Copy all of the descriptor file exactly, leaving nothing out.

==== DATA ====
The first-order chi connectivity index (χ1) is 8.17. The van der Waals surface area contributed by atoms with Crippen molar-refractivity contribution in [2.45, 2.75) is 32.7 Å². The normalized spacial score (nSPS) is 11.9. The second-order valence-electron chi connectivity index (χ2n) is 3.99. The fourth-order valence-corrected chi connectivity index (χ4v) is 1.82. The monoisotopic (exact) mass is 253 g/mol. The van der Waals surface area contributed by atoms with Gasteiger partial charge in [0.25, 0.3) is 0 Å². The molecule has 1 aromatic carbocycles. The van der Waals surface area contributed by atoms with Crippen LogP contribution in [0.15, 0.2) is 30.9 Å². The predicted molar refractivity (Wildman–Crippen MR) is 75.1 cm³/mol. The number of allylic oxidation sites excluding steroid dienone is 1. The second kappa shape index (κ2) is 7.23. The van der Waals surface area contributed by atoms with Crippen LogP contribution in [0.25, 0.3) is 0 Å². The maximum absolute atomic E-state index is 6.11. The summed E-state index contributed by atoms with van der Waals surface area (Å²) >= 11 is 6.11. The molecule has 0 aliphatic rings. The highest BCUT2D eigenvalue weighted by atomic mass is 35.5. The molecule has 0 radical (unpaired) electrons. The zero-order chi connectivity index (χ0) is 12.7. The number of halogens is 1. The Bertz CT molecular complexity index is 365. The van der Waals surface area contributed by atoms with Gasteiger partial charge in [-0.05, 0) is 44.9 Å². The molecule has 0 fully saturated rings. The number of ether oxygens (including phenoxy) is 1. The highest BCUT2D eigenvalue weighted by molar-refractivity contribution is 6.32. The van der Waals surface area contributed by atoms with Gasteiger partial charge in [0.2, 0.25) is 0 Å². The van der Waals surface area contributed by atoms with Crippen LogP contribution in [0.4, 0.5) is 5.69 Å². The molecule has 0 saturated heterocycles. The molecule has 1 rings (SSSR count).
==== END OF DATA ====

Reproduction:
The first-order chi connectivity index (χ1) is 8.17. The van der Waals surface area contributed by atoms with Crippen molar-refractivity contribution in [2.45, 2.75) is 32.7 Å². The normalized spacial score (nSPS) is 11.9. The second-order valence-electron chi connectivity index (χ2n) is 3.99. The fourth-order valence-corrected chi connectivity index (χ4v) is 1.82. The monoisotopic (exact) mass is 253 g/mol. The van der Waals surface area contributed by atoms with Gasteiger partial charge in [0.25, 0.3) is 0 Å². The molecule has 1 aromatic carbocycles. The van der Waals surface area contributed by atoms with Crippen LogP contribution in [0.15, 0.2) is 30.9 Å². The predicted molar refractivity (Wildman–Crippen MR) is 75.1 cm³/mol. The number of allylic oxidation sites excluding steroid dienone is 1. The second kappa shape index (κ2) is 7.23. The van der Waals surface area contributed by atoms with Crippen LogP contribution in [0.25, 0.3) is 0 Å². The maximum absolute atomic E-state index is 6.11. The summed E-state index contributed by atoms with van der Waals surface area (Å²) >= 11 is 6.11. The molecule has 0 aliphatic rings. The highest BCUT2D eigenvalue weighted by atomic mass is 35.5. The molecule has 0 radical (unpaired) electrons. The zero-order chi connectivity index (χ0) is 12.7. The number of halogens is 1. The Bertz CT molecular complexity index is 365. The van der Waals surface area contributed by atoms with Gasteiger partial charge in [-0.05, 0) is 44.9 Å². The molecule has 0 fully saturated rings. The number of ether oxygens (including phenoxy) is 1. The highest BCUT2D eigenvalue weighted by molar-refractivity contribution is 6.32. The van der Waals surface area contributed by atoms with Gasteiger partial charge in [0.2, 0.25) is 0 Å². The van der Waals surface area contributed by atoms with Crippen LogP contribution in [0.4, 0.5) is 5.69 Å². The molecule has 0 saturated heterocycles. The molecule has 1 rings (SSSR count).